After the first plenary session came panel sessions. The only one worth reporting in detail is the writers’ panel. Here again it was possible to see how much the Stalinists have lost in the intellectual world. The only distinguished figure from “highbrow” literary circles present was F.O. Matthiessen, the Harvard professor and critic. Otherwise, there were such CP-line hacks as Albert Kahn, Howard Fast, Richard Boyer and Agnes Smedley.

At this panel session a number of anti-Stalinists, most of them not connected with the Hook opposition committee, took the floor to attack the Stalinist sponsors. A highly tense and dramatic situation developed. The first speaker was Matthiessen, who made a platitudinous talk about “the American tradition” and the “democratic heritage” of Thoreau, Melville and Whitman. Then came Boyer, who spoke openly as a Stalinist and gave a strictly party-line talk. When questions and remarks were permitted from the floor (for two minutes each), Dwight Macdonald, editor of Politics, addressed several extremely pointed questions to Alexander Fadayev, head of the Russian delegation:

  1. Where are such Russian writers as Pasternak, Babel, Zostchenko, Ahkmetova, Katayev and Pilnyak? “Are they alive or dead? Are they in concentration camps or free?”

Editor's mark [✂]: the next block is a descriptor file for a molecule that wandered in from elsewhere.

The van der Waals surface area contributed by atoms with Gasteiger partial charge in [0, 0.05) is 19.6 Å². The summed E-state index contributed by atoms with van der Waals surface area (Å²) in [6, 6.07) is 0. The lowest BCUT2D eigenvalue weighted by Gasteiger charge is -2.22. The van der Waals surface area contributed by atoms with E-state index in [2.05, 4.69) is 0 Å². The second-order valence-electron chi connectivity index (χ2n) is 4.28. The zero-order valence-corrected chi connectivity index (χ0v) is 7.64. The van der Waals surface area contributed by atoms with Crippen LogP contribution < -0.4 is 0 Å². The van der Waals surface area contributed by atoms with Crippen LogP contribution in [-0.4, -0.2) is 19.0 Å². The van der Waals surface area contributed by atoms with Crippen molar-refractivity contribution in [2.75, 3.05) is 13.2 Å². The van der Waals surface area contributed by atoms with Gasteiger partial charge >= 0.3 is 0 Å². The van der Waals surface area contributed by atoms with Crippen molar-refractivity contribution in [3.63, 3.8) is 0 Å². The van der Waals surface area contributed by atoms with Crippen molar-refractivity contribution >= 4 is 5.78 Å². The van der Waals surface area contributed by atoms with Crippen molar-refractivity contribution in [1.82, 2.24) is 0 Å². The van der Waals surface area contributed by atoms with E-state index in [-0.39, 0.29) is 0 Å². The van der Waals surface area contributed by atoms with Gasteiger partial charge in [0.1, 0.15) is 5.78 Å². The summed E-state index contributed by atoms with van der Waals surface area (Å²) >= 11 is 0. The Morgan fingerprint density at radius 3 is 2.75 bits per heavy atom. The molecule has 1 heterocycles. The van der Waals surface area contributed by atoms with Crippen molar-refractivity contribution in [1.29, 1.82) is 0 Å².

2. Is it true that, because of criticism in Pravda, Fadayev had agreed to rewrite his novel, Young Guard, after it had been a public success?

When Macdonald finished, there was a hurried consultation among the Russians on the podium. Surprisingly, Fadayev agreed to reply. Of the six writers mentioned by Macdonald he referred only to two. Zostchenko, he said, had published a novel in 1947 – which was hardly to the point, since the attack on Zostchenko came after 1947. And Pasternak, he said, was translating Shakespeare – which was again irrelevant, since reports from Russia had it that Pasternak was translating Shakespeare because he felt unable to write freely himself. As for himself, said Fadayev, it was true he had agreed to add some chapters to his novel but he had not yet had time to do so. In the meantime, his novel was still being circulated in Russia. When, at one point, Macdonald interrupted Fadayev from the floor, the Russian turned toward him with a look of the most brutal hatred – and one could not but wonder if he was thinking about what he would do to Macdonald if he could only get hold of him in Russia.